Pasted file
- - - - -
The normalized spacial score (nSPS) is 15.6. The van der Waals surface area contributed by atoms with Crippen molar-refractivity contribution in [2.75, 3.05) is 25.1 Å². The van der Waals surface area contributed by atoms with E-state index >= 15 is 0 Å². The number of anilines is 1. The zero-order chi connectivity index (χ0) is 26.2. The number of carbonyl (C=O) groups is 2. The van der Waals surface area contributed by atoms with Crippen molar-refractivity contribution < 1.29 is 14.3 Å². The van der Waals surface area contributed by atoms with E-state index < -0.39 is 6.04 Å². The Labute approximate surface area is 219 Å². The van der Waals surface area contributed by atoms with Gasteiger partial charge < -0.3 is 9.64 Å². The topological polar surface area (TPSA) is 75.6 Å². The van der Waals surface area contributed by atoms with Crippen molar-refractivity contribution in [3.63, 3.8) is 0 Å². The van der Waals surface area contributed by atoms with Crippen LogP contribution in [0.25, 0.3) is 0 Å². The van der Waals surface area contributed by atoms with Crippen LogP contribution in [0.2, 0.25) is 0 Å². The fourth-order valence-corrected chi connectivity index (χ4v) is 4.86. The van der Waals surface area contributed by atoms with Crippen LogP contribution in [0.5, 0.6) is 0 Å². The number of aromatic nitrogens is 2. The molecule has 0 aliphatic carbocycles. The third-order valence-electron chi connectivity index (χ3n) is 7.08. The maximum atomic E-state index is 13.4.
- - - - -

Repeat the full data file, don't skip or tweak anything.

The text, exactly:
The normalized spacial score (nSPS) is 15.6. The van der Waals surface area contributed by atoms with Crippen molar-refractivity contribution in [2.75, 3.05) is 25.1 Å². The van der Waals surface area contributed by atoms with E-state index >= 15 is 0 Å². The number of anilines is 1. The zero-order chi connectivity index (χ0) is 26.2. The number of carbonyl (C=O) groups is 2. The van der Waals surface area contributed by atoms with Crippen molar-refractivity contribution < 1.29 is 14.3 Å². The van der Waals surface area contributed by atoms with E-state index < -0.39 is 6.04 Å². The Labute approximate surface area is 219 Å². The van der Waals surface area contributed by atoms with Gasteiger partial charge < -0.3 is 9.64 Å². The topological polar surface area (TPSA) is 75.6 Å². The van der Waals surface area contributed by atoms with Crippen molar-refractivity contribution in [3.63, 3.8) is 0 Å². The van der Waals surface area contributed by atoms with Crippen LogP contribution in [0.25, 0.3) is 0 Å². The van der Waals surface area contributed by atoms with Crippen LogP contribution in [0.2, 0.25) is 0 Å². The fourth-order valence-corrected chi connectivity index (χ4v) is 4.86. The van der Waals surface area contributed by atoms with Crippen LogP contribution in [0.5, 0.6) is 0 Å². The number of aromatic nitrogens is 2. The molecule has 0 aliphatic carbocycles. The third-order valence-electron chi connectivity index (χ3n) is 7.08. The maximum atomic E-state index is 13.4.